Is English for Academic Purposes the program for me? The advantages of EAP programs

April 24, 2016

When choosing to study English abroad, you have so many choices to make. In which country will you attend courses? What accommodations are best for you? What language school is right for you? And which courses are best to enroll in?

One of the many courses you may have to choose from is English for Academic Purposes. English for Academic Purposes (often called EAP) is a popular course in language schools. EAP classes are designed to provide students with the English listening, speaking, writing, reading, and grammar skills necessary in order to prepare students for life in the academic setting. Many students, therefore, attend traditional college or university classes after they graduate from an EAP class.


Here are some questions to ask when deciding if the EAP course is right for you:

  • What are my ultimate English goals? Am I interested in improving my speaking skills for travel, communication, and socialization? Or do I want to pursue education in English or a job where I use English?
  • In the future, will I need an EAP certificate for a potential job? Or will a certificate from communication-based courses suffice?
  • Am I a more serious student? Am I willing to dedicate more hours toward study than communication classes require?

CISL San Diego class

After deciding that an EAP program is right for you, make sure that you research your school’s EAP program. A good EAP program should have the following:

  • Clearly defined curriculum that leaves room for adjustment so that it meets the needs of individual students
  • Emphasis on academic vocabulary
  • Curriculum designed to help you understand the research and citation processes
  • Access to a computer lab and its online resources
  • At least one academic paper and lessons about how to correctly edit/receive feedback
  • Clear grading policies to ensure that you earn your grade
  • Options for students who want to pursue an education in the U.S. after graduation from the EAP class


Once you’ve decided to enroll in an EAP course, here are some tips for your next moves:

  1. Begin researching your education options for after your EAP course. Are you interested in taking a semester of classes at an American community college, like with CISL’s Academic Year Abroad Program? Or are you interested in obtaining a degree from the U.S., like with CISL’s University Pathway Program?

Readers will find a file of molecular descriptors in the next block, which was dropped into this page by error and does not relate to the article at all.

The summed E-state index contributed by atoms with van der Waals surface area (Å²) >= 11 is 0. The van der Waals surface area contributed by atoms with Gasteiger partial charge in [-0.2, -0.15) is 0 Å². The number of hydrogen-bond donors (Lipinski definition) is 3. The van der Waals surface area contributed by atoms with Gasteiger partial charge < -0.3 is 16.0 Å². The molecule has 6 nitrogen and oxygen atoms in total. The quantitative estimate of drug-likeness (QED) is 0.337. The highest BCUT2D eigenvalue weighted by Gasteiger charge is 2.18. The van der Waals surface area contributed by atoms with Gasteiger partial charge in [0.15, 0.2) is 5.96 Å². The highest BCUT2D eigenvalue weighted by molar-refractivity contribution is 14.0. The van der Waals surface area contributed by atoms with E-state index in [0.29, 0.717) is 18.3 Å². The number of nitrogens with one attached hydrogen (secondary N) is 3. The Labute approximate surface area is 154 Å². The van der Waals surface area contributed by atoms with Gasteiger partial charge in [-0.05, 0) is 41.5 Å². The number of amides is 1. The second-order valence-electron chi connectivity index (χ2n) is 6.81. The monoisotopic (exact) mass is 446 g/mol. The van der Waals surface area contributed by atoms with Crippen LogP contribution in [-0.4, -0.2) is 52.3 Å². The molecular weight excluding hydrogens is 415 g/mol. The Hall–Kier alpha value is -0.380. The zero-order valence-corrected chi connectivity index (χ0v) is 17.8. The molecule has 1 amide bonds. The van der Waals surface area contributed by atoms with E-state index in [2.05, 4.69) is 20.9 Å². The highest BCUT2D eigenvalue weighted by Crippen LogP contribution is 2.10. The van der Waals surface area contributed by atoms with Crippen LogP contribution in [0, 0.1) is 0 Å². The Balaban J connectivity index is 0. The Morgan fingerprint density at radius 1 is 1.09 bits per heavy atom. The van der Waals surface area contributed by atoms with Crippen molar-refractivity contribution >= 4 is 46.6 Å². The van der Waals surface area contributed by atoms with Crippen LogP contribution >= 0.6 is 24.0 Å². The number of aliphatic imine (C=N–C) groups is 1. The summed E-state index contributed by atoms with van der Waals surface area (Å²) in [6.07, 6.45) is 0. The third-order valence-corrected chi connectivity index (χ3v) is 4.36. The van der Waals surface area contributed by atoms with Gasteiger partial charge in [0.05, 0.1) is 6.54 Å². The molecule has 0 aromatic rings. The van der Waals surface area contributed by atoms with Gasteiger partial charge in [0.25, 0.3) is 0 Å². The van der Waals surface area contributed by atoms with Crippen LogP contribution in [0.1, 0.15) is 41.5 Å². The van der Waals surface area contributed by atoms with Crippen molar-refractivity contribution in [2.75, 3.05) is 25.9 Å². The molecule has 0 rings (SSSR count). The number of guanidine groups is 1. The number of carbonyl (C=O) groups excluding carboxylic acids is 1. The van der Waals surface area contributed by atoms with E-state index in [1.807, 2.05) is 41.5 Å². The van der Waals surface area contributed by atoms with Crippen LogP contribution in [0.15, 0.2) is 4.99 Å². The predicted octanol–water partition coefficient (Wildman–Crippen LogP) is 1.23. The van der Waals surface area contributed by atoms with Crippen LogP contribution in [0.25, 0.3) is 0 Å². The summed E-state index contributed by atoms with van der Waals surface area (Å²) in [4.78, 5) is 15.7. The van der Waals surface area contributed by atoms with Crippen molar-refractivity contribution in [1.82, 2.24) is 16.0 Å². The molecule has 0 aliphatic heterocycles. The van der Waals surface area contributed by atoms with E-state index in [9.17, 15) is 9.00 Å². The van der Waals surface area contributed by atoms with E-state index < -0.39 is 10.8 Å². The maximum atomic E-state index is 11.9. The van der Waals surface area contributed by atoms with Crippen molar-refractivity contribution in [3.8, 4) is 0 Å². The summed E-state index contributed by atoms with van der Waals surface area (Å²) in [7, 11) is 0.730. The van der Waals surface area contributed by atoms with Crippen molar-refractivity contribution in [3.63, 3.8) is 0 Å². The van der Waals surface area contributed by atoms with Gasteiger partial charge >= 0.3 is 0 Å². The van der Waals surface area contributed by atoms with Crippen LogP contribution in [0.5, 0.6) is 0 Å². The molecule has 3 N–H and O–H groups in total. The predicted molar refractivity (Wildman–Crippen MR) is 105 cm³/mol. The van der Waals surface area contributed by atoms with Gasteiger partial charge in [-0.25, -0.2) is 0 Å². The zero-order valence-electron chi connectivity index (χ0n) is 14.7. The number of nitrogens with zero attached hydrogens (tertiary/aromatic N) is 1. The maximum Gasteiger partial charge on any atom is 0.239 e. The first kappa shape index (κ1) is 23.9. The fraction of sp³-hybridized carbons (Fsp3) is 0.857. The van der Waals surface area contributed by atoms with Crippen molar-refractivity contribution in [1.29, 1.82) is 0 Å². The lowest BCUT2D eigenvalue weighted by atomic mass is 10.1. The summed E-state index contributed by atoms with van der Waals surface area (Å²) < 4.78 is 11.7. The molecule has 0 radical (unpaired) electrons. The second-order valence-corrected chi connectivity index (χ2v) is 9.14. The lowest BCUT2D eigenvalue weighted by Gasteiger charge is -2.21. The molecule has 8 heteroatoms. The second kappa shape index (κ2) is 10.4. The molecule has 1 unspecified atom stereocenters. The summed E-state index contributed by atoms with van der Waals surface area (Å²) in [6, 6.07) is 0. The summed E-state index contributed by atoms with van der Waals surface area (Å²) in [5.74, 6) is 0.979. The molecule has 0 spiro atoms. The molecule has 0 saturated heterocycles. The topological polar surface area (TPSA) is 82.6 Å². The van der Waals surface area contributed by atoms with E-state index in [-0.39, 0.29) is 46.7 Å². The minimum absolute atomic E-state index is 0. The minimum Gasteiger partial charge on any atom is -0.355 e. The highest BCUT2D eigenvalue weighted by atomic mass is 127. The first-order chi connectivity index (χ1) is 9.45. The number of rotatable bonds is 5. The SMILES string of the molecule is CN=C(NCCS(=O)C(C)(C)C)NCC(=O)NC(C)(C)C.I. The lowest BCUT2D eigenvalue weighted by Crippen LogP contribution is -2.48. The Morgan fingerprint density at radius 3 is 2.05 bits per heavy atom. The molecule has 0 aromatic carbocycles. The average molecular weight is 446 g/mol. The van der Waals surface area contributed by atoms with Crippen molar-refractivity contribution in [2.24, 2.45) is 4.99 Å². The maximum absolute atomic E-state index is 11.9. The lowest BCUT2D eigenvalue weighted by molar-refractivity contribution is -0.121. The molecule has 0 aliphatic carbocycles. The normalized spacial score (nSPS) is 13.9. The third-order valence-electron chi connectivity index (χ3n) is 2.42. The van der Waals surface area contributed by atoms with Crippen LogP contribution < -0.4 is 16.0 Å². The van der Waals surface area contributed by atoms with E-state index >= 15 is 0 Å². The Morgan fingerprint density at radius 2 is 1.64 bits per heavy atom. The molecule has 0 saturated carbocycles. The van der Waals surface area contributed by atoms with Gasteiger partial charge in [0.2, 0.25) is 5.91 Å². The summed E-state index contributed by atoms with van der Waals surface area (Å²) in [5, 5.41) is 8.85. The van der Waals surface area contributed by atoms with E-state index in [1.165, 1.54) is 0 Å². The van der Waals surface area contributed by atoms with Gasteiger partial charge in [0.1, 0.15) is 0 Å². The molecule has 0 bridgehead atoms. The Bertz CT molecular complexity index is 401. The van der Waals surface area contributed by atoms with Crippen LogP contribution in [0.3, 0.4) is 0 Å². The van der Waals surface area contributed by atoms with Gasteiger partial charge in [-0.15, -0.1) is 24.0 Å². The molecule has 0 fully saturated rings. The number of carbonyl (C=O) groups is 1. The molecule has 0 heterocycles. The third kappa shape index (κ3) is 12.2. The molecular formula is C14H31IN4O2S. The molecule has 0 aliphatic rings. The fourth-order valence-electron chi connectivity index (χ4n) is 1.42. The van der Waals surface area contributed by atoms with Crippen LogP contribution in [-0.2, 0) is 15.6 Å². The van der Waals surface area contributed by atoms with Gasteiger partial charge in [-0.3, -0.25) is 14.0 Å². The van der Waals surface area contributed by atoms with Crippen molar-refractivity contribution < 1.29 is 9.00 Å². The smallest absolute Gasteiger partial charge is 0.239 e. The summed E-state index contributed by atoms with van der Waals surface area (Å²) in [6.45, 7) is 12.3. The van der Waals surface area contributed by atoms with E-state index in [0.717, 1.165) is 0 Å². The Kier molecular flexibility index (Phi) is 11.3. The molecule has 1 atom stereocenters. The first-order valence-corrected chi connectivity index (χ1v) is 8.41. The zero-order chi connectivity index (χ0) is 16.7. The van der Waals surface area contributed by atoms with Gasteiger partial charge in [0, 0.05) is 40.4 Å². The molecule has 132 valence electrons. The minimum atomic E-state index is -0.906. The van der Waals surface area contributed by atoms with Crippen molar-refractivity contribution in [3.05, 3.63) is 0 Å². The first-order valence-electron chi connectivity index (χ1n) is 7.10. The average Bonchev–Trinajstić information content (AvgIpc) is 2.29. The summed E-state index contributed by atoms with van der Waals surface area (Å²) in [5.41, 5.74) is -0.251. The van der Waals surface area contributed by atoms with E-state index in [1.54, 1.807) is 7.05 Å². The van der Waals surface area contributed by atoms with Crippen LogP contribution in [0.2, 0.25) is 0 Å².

2. Start studying now! Begin researching academic English vocabulary and idioms, TOEFL and IELTS exams, and also research what life is like in the American classroom to better prepare. Here are some CISL Blog articles to help you:
    1. Five Academic English words to impress your professors
    2. Improve your English by learning academic-based vocabulary words
    3. Daily habits to improve your English skills
    4. Choosing to Study Abroad: The advantages of a U.S. College Degree
    5. Question Styles for TOEFL Reading

Click here to learn more about CISL’s English for Academic Purposes Program, the Academic Year Abroad, and University Pathway.

Academic English Academic Year Abroad EAP Featured University Pathway Vocabulary

Five Academic Vocabulary Words to Impress your Professor

April 11, 2016

Five Academic Vocabulary Words to Impress your Professor


Are you thinking about attending university in the U.S.? CISL offers students the Academic Year Abroad Program, where students first attend CISL classes and perfect their English before taking one semester of classes at community college, and Academic Pathways, where students attend college or university directly after CISL (without taking the TOEFL). After this memorable experience, you will have excellent English skills and knowledge of life in the American college classroom. How exciting! To help you prepare, we have five academic vocabulary words you need to know in order to impress your professors. Use these in class discussions, incorporate them into your presentations or essays, and watch your marks soar!

Five academic vocabulary words to impress your professor

  • Ameliorate
  • Banal
  • Cadre
  • Didactic
  • Exiguous


  • Definition: To make or grow better.
  • Example: Several strategies have been implemented in order to ameliorate environmental pollution; in this essay, I will discuss three of these strategies and analyze the effectiveness of each.


  • Definition: Commonplace; trivial.
  • Example: I found his essay to be boring and full of banal arguments that did not convince me of his thesis statement.



  • Definition: A core or nucleus of trained or otherwise qualified personnel around which an organization is formed.
  • Example: After university, it is my hope to join a cadre of lawyers working together to fight environmental pollution caused by big businesses.


  • Definition: Conveying instruction; teaching some moral lesson.
  • Example: Bill Bryson’s didactic novels are entertaining and educational.


  • Definition: Extremely scanty (bare).
  • Example: The exiguous research on this topic made it difficult to write my essay, but I think I did a good job.

Would you like to learn more academic English words? Check out this awesome list of Vocabulary and Lexical Resources from IELTS Podcast.

Come study with us! Contact CISL to learn more about our Academic Year Abroad Program and Academic Pathways Program.